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Making their mark: Honouring student leadership at the Cressy Awards

Photo of students at Cressy Awards

Students Larysa Workewych, Cara Lew, Samuel Chan, Maya Deeb and John Dunan, Director of Ethics, Society & Law program. Photo: Joseph Ticar.

It’s late-April and students are gathered at Convocation Hall. Despite the fact that exams are in full swing, there are no signs of stress in the crowd. No frazzled looks, no sweatpants, no bleary-eyed student zombies reaching for energy drinks. That’s because tonight, they’ve taken a well-deserved break from studying­ to be honoured as this year’s Gordon Cressy Student Leadership Award recipients. While the university experience wouldn’t be complete without term papers and textbooks, the Cressy Award is proof that life at the University of Toronto extends well beyond the confines of the classroom.

“[This award] marks an important milestone in my life, and it’s about more than recognition,” said Sergio Betancourt, a student in the Department of Statistical Sciences who held leadership positions in the Statistical Sciences Association of Students, the Economics Students’ Association and University College’s Organization of Latin American Students. “It embodies every lecture I attended, every project I developed, and every test I wrote at U of T. These awards are inspirational to aspiring leaders and also motivate graduating students to deepen their relationship with U of T’s rich network of alumni.”

Since its creation in 1994, the Cressy Award has been given to more than 1,400 Arts & Science students — including 87 this year alone — who have demonstrated exemplary leadership skills and made a lasting impact on their communities. Student society executives, research interns, mentors and volunteers — the list of ways in which each student has gotten involved varies, but their motivations for doing so always come back to one thing: enriching their on- and off-campus community.

Following a special luncheon for Arts & Science Cressy Award winners with Dean David Cameron that took place a week before the official award ceremony, recipient Shreya Batra shared her thoughts on the effort that the award represents: “I believe that the Cressy Awards push the students to keep striving for greatness. It symbolizes the time and effort that students have given to the community.”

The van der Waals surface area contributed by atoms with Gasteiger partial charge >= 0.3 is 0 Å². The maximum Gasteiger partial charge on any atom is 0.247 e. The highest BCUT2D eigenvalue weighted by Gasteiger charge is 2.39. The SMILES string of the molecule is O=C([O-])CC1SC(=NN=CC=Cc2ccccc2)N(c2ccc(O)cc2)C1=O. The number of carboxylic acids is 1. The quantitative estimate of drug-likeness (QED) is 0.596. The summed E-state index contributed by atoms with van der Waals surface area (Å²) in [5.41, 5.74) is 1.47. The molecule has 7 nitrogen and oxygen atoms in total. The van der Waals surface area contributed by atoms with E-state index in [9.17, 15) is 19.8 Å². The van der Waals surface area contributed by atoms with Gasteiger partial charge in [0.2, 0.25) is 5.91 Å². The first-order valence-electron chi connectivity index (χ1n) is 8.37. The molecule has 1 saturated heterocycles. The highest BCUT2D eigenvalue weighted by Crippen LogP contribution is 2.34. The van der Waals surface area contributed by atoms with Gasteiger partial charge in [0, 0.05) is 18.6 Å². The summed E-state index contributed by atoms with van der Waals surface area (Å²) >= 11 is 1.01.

Batra is a student in the Human Biology Program and in addition to her role as a research intern and volunteer for the Sick Kids Foundation, she has held mentorship positions with the Human Biology Students’ Union and the Medical Science Students’ Union. “Academics and co-curriculars go hand-in-hand and student accomplishments are a reflection of what is taught at the institution,” she said.

During his remarks at the luncheon, Cameron made note of how “truly inspiring” the Cressy recipients are. “I can see how meaningful your contributions are to the U of T community and beyond, and I know you will continue to make an impact after you leave U of T,” he said. “I can also imagine how many other students you’ve inspired to volunteer and get engaged outside of the classroom, as a result of seeing you share your time and knowledge with those around you.”

Second-year neuroscience and psychology student Luisa Garzon took a leadership role at a campus organization to raise funds and awareness for the Arthritis Society and has since gone on to be involved as an outreach volunteer for Scott Mission, an Ontario-based charity that provides services to poor, homeless and vulnerable individuals. This summer, she will add Pan Am and Parapan Am Games volunteer to her list of accomplishments. To Luisa, receiving a Cressy Award is an honour that represents the core values that all students should strive for. “It makes me part of a community of great leaders who have willingly given their time to bring about a positive change for charitable initiatives, the university and our community as a whole.”